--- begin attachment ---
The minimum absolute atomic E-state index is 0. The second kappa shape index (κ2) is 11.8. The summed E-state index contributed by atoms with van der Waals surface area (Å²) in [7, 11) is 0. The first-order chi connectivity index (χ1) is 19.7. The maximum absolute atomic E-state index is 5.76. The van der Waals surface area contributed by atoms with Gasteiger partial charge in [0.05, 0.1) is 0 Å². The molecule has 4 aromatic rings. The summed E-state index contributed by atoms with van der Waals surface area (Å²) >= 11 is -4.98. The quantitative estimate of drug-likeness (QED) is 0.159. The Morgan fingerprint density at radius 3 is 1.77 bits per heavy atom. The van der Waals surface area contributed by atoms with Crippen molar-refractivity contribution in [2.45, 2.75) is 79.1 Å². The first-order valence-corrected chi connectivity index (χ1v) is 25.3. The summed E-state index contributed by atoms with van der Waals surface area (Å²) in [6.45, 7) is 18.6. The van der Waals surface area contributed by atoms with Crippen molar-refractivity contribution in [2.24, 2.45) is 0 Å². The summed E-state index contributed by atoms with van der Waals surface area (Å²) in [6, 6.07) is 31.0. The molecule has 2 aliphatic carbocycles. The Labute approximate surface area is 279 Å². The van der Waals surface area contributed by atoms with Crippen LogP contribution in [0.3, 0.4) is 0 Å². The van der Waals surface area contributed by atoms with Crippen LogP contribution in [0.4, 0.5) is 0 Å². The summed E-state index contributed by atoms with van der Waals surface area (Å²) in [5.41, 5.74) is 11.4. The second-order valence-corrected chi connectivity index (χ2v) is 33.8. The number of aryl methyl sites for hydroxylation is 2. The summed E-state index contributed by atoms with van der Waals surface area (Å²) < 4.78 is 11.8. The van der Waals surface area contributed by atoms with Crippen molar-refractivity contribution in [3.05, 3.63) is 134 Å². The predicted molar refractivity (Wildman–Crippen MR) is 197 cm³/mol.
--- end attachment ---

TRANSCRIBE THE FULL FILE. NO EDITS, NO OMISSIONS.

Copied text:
The minimum absolute atomic E-state index is 0. The second kappa shape index (κ2) is 11.8. The summed E-state index contributed by atoms with van der Waals surface area (Å²) in [7, 11) is 0. The first-order chi connectivity index (χ1) is 19.7. The maximum absolute atomic E-state index is 5.76. The van der Waals surface area contributed by atoms with Gasteiger partial charge in [0.05, 0.1) is 0 Å². The molecule has 4 aromatic rings. The summed E-state index contributed by atoms with van der Waals surface area (Å²) >= 11 is -4.98. The quantitative estimate of drug-likeness (QED) is 0.159. The Morgan fingerprint density at radius 3 is 1.77 bits per heavy atom. The van der Waals surface area contributed by atoms with Crippen molar-refractivity contribution in [2.45, 2.75) is 79.1 Å². The first-order valence-corrected chi connectivity index (χ1v) is 25.3. The summed E-state index contributed by atoms with van der Waals surface area (Å²) in [6.45, 7) is 18.6. The van der Waals surface area contributed by atoms with Crippen molar-refractivity contribution in [2.24, 2.45) is 0 Å². The summed E-state index contributed by atoms with van der Waals surface area (Å²) in [6, 6.07) is 31.0. The molecule has 2 aliphatic carbocycles. The Labute approximate surface area is 279 Å². The van der Waals surface area contributed by atoms with Crippen LogP contribution in [0.3, 0.4) is 0 Å². The van der Waals surface area contributed by atoms with Crippen LogP contribution in [0.4, 0.5) is 0 Å². The summed E-state index contributed by atoms with van der Waals surface area (Å²) in [5.41, 5.74) is 11.4. The second-order valence-corrected chi connectivity index (χ2v) is 33.8. The number of aryl methyl sites for hydroxylation is 2. The summed E-state index contributed by atoms with van der Waals surface area (Å²) < 4.78 is 11.8. The van der Waals surface area contributed by atoms with Crippen molar-refractivity contribution in [3.05, 3.63) is 134 Å². The predicted molar refractivity (Wildman–Crippen MR) is 197 cm³/mol.